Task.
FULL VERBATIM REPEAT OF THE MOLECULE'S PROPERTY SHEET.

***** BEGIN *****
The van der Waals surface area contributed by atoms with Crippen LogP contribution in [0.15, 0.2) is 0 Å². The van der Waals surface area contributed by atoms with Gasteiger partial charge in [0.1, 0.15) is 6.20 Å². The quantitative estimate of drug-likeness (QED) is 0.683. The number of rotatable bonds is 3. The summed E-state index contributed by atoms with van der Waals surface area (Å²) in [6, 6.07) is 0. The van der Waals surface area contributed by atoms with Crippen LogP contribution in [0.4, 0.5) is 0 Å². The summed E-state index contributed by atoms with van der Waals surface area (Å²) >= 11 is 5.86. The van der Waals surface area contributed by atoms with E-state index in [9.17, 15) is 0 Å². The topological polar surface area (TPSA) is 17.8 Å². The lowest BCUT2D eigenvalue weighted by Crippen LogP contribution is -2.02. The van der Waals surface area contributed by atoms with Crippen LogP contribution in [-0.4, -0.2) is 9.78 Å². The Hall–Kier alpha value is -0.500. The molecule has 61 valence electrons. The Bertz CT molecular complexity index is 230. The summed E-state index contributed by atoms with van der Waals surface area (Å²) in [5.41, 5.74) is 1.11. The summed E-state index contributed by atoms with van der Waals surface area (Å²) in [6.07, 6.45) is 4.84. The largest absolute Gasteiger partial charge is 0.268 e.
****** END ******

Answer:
The van der Waals surface area contributed by atoms with Crippen LogP contribution in [0.15, 0.2) is 0 Å². The van der Waals surface area contributed by atoms with Gasteiger partial charge in [0.1, 0.15) is 6.20 Å². The quantitative estimate of drug-likeness (QED) is 0.683. The number of rotatable bonds is 3. The summed E-state index contributed by atoms with van der Waals surface area (Å²) in [6, 6.07) is 0. The van der Waals surface area contributed by atoms with Crippen LogP contribution in [0.4, 0.5) is 0 Å². The summed E-state index contributed by atoms with van der Waals surface area (Å²) >= 11 is 5.86. The van der Waals surface area contributed by atoms with E-state index in [9.17, 15) is 0 Å². The topological polar surface area (TPSA) is 17.8 Å². The lowest BCUT2D eigenvalue weighted by Crippen LogP contribution is -2.02. The van der Waals surface area contributed by atoms with Crippen LogP contribution in [-0.4, -0.2) is 9.78 Å². The Hall–Kier alpha value is -0.500. The molecule has 61 valence electrons. The Bertz CT molecular complexity index is 230. The summed E-state index contributed by atoms with van der Waals surface area (Å²) in [5.41, 5.74) is 1.11. The summed E-state index contributed by atoms with van der Waals surface area (Å²) in [6.07, 6.45) is 4.84. The largest absolute Gasteiger partial charge is 0.268 e.